Garden a place to heal and reflect
Albany’s Noongar Centre has begun to bloom with flowers and bustle with work, with the centre’s garden transformation under way.
Noongar Centre director Lee Patrick said the project, which included three separate sections of the garden, flowed from the theme of compassionate communities and loss of loved ones.
“It started off when some young Aboriginal women were having stillborn babies and we wanted to have a place where they could go and make memorials,” she said.
The community garden section has been seeded with white and purple flowers — colours often connected to grief, according to Ms Patrick — as well as herbs and plants such as rosemary, lavender and camomile.
“People can use those herbs in tea, which they can drink as they sit in the garden,” she said.
Noongar artist Kiya Watt, who has recently become a director at the centre, has started painting a mural next to the community garden.
“Noongar people are saltwater people, so that’s what the blue represents, and I’ll also include some animals,” Watt said.
Ms Patrick said the reflection garden was a significant part of the project.
“Lester Coyne planted some trees in a circle in this area, which represent the family, so we decided to create a reflection garden in the middle,” she said.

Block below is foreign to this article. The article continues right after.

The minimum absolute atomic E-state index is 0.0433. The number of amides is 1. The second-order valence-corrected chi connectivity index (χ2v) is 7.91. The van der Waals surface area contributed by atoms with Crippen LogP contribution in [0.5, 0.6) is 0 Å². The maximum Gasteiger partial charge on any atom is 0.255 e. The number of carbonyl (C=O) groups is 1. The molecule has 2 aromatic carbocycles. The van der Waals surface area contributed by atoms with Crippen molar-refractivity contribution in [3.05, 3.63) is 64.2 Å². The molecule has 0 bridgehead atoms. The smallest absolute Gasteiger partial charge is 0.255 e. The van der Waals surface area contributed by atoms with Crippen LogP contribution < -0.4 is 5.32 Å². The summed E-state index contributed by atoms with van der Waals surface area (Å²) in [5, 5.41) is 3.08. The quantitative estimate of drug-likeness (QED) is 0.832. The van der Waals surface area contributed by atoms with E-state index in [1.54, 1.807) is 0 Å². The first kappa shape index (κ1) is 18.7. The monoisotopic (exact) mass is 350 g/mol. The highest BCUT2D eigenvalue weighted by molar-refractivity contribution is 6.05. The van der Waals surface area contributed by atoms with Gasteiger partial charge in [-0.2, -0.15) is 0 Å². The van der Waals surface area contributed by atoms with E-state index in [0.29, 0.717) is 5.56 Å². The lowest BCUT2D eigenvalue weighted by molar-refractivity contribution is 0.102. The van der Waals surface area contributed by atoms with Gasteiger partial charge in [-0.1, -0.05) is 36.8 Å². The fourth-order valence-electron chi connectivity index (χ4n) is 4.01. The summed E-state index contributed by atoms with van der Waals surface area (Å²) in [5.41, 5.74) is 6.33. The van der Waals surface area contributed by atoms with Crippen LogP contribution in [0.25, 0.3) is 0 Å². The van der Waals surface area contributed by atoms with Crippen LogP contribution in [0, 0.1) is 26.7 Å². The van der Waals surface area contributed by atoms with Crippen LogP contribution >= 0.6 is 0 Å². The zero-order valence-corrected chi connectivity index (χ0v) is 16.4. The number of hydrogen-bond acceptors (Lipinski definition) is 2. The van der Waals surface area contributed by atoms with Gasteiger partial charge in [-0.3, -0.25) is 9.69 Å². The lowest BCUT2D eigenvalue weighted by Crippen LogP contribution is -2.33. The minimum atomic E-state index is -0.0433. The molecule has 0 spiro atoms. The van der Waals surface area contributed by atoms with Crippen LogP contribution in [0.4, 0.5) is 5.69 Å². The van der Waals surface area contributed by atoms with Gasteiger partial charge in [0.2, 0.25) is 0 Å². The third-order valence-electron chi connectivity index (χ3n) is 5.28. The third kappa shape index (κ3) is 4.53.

Ms Patrick said the large coffee rock in the centre represented the grounding and foundation of a family.
“The rock is a symbol for family being the core of the Aboriginal community,” she said.
“We’ve just started spreading limestone pebbles around it, and later we are going to get tree stumps to put in a circle which will represent the seven stages of grief.
“This will be a place where people can come and just sit with the spirits of the ones that they lost.”
The project is being funded by the City of Albany.
Ms Patrick said this particular part of the garden was an area dedicated to women and encouraged all aboriginal and non-aboriginal women to volunteer and help out.
“We want everyone to feel welcome here at the centre,” she said.
“Creating those bridges between us all is a really important thing — we all come together around grief, early deaths those sorts of things.
“So hopefully this will be a begging and we can extend on that later on.”
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